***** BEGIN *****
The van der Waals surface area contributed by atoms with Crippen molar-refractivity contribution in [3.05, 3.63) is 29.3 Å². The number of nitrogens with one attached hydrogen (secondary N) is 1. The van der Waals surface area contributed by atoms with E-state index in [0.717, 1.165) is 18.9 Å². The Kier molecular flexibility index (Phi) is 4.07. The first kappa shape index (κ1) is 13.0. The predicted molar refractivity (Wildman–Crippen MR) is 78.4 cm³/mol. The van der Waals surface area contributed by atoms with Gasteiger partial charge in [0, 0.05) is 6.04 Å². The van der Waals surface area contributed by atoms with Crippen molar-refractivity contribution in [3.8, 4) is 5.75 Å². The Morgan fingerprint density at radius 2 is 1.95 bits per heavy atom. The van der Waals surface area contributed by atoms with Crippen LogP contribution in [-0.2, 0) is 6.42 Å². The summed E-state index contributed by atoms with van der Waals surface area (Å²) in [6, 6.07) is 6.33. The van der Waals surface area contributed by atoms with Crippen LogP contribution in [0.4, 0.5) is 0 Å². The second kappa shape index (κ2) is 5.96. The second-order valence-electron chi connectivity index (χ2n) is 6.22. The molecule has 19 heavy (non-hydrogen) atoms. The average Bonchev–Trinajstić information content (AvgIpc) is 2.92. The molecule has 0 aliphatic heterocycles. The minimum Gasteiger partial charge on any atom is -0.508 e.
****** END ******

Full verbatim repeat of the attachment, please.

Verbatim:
The van der Waals surface area contributed by atoms with Crippen molar-refractivity contribution in [3.05, 3.63) is 29.3 Å². The number of nitrogens with one attached hydrogen (secondary N) is 1. The van der Waals surface area contributed by atoms with E-state index in [0.717, 1.165) is 18.9 Å². The Kier molecular flexibility index (Phi) is 4.07. The first kappa shape index (κ1) is 13.0. The predicted molar refractivity (Wildman–Crippen MR) is 78.4 cm³/mol. The van der Waals surface area contributed by atoms with Gasteiger partial charge in [0, 0.05) is 6.04 Å². The van der Waals surface area contributed by atoms with Crippen molar-refractivity contribution in [3.8, 4) is 5.75 Å². The Morgan fingerprint density at radius 2 is 1.95 bits per heavy atom. The van der Waals surface area contributed by atoms with Crippen LogP contribution in [-0.2, 0) is 6.42 Å². The summed E-state index contributed by atoms with van der Waals surface area (Å²) in [6, 6.07) is 6.33. The van der Waals surface area contributed by atoms with Crippen LogP contribution in [0.4, 0.5) is 0 Å². The second kappa shape index (κ2) is 5.96. The second-order valence-electron chi connectivity index (χ2n) is 6.22. The molecule has 19 heavy (non-hydrogen) atoms. The average Bonchev–Trinajstić information content (AvgIpc) is 2.92. The molecule has 0 aliphatic heterocycles. The minimum Gasteiger partial charge on any atom is -0.508 e.